A Scandal in Soho, continued (pt 4)

Chapter Two

in which Dr Watson gets a pep talk, and in which our heroes arrive at 221B Baker Street, don’t worry because the good stuff is coming up but just skip it if you don’t want to wait for the juicy bits, don’t say I didn’t warn you.

 

When I had finished photographing the crime scene Sherlock Holmes took me to one side. “I should like a copy of those myself when they’re developed. I have a dark room at my home not far from here, why don’t you come around and do them now? There’s a good fellow.”

In years to come, I would come to accept Holmes’ brusque, somewhat outdated manner of speaking as part of the natural order of things. It was one of his peculiarities.

shTAXII looked around for the Inspector, but he had vanished, apparently leaving the mysterious Mr Holmes in charge: “It’s against protocol,” I must have managed, because Holmes only looked at me and raised one eyebrow, as though I would never get anywhere in police work with such an attitude. And he was right of course.

“Good. Then lets make a start. We’ll hail a cab to mine.”

“Now look, what’s your game?” I said in the back of the London taxi.

Holmes, in response, only handed me his business card, as if it might answer my questions. Perhaps he had been asked them all before. If so, however, I was still none the wiser.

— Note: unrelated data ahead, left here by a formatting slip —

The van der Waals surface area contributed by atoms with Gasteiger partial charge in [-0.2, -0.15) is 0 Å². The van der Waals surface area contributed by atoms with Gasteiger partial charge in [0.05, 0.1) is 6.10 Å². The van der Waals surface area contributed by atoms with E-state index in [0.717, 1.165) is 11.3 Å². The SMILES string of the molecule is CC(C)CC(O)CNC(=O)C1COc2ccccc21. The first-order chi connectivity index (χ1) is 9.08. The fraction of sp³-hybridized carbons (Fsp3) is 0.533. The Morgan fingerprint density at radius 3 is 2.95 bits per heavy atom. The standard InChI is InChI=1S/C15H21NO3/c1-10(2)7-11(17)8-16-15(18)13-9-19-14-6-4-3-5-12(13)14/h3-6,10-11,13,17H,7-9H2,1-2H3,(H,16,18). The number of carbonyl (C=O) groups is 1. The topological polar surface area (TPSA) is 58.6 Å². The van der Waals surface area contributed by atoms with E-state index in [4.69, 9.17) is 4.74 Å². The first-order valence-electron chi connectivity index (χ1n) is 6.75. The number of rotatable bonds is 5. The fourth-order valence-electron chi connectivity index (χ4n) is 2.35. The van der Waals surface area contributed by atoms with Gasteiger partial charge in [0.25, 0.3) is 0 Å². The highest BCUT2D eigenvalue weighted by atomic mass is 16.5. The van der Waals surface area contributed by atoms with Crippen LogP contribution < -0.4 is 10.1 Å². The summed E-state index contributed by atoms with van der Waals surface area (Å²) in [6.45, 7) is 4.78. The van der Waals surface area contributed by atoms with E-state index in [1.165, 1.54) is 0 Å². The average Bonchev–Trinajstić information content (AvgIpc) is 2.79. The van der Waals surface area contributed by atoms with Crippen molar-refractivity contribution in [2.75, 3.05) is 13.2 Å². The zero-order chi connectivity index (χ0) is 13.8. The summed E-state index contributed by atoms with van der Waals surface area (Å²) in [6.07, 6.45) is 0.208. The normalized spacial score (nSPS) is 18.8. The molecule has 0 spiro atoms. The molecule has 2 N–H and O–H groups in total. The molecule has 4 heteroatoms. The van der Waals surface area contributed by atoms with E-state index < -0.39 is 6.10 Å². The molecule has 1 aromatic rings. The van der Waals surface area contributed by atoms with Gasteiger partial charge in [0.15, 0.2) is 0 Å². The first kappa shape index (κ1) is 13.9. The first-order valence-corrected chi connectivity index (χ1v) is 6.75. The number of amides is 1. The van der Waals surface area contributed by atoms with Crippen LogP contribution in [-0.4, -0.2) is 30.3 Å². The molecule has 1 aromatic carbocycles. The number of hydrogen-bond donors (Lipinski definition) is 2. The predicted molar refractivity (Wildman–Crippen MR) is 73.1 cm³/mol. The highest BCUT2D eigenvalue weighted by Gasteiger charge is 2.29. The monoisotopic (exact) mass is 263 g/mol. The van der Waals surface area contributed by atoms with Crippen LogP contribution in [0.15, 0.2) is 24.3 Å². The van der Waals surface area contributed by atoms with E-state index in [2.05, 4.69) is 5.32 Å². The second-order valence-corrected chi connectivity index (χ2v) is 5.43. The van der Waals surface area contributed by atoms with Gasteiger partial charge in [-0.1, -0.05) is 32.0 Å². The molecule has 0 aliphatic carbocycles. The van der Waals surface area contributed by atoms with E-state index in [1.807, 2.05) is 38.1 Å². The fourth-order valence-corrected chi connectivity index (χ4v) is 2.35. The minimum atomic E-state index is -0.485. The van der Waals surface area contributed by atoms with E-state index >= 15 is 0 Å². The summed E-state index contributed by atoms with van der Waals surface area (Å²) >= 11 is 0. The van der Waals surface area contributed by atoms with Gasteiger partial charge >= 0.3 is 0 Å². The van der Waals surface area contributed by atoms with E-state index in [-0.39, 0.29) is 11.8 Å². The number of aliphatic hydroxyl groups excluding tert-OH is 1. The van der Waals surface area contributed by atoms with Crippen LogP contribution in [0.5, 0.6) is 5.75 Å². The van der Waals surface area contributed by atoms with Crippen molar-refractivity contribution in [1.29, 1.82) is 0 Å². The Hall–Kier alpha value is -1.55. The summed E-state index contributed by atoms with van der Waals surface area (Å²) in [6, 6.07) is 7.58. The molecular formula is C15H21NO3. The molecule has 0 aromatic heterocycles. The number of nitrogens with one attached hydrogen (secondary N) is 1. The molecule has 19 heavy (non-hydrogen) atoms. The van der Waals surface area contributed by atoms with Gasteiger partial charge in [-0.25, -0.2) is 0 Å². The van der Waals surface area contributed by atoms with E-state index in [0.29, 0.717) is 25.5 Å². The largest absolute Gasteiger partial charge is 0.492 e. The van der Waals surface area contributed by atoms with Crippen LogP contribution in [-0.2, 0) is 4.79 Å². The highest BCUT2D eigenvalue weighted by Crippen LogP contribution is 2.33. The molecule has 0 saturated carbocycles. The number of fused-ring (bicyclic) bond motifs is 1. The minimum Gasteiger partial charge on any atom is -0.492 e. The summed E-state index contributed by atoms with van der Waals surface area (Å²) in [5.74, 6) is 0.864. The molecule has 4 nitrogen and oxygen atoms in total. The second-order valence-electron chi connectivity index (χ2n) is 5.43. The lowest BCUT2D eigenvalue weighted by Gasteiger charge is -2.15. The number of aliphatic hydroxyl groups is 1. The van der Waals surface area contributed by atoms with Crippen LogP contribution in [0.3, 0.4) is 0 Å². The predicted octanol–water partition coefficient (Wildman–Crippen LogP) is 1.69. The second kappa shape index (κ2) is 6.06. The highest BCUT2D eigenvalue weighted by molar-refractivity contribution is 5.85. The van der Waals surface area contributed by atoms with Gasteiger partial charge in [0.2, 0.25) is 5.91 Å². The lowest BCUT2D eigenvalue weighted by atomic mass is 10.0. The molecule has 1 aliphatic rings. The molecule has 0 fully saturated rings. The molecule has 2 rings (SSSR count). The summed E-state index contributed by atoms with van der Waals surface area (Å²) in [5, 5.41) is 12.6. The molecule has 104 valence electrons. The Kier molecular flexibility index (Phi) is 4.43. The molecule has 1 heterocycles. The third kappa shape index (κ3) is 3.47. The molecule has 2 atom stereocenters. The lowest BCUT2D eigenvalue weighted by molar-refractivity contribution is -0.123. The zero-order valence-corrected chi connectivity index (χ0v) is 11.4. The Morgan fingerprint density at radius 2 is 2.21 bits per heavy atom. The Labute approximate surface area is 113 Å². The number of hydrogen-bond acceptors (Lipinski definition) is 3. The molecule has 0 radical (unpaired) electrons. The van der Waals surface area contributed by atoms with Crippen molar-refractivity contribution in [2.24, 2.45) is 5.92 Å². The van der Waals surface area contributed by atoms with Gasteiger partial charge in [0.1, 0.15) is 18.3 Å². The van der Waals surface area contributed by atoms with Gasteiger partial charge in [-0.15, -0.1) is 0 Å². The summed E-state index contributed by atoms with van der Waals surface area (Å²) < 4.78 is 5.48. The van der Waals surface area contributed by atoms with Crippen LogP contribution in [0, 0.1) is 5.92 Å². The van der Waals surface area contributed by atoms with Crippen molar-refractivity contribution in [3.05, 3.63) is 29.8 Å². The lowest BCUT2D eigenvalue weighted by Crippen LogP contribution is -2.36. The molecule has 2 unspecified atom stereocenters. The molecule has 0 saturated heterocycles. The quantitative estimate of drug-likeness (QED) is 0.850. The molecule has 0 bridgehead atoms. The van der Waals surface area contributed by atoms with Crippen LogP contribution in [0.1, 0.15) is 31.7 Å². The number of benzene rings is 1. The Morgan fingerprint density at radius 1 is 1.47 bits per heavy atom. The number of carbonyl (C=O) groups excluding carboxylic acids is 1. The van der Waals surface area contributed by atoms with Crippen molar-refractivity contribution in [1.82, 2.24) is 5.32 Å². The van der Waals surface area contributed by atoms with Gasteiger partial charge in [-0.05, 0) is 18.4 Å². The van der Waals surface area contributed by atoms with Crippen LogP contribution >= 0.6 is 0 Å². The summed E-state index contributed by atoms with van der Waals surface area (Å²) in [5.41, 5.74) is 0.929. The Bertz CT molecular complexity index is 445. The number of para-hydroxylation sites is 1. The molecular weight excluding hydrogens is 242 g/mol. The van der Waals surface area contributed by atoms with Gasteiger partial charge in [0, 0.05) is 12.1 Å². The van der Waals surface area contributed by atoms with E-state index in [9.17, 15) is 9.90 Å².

“What in the world is a Consulting Detective? And why does the Inspector trust you so much? And why should I help you?”

“The answers to all your questions are quite tiresome, my dear Doctor Watson. You’re a good sort of bloke. You trust the Inspector’s instincts that I’m the only man who can solve this case. And besides that, you’ve nothing better to do, and no desire to go home to your  lodgings.”

“Stop the taxi,” I called out. I would have got out and walked away then, but he went on:

“A simple process of deduction. Your shoes are good, but worn out. You do a good deal of walking, and you enjoy being active. No wedding ring, so no wife to go home to. Your watch is cheap and your trousers are threadbare – much too cheap for that jacket. You must have bought it in a second hand shop. You did almost convey an air of respectability, at first, but that tie ruined it. No doubt you live in London close enough for the Inspector to call you in, but it can’t be anywhere nice on a part-time policeman’s wages. You’re a man who values punctuality, yet you were late in arriving here. You must have caught the train. There were delays on the Northern Line. You’ve something on your mind? Possibly you’re thinking about a new career. The Inspector will try to convince you otherwise. Then you’ll tell him that you’ve seen too much death. But I’m telling you now: if you’re thinking about quitting, don’t. If you try to walk away it will follow you. Always. This work is in your blood. I knew it when I first saw you! The inspector trusts you, and so do I. Drive on, driver.”

I should have thumped him then and there, but I only said: “All right,” and the cab pulled away again.

 


previous part
read from the start
  continued

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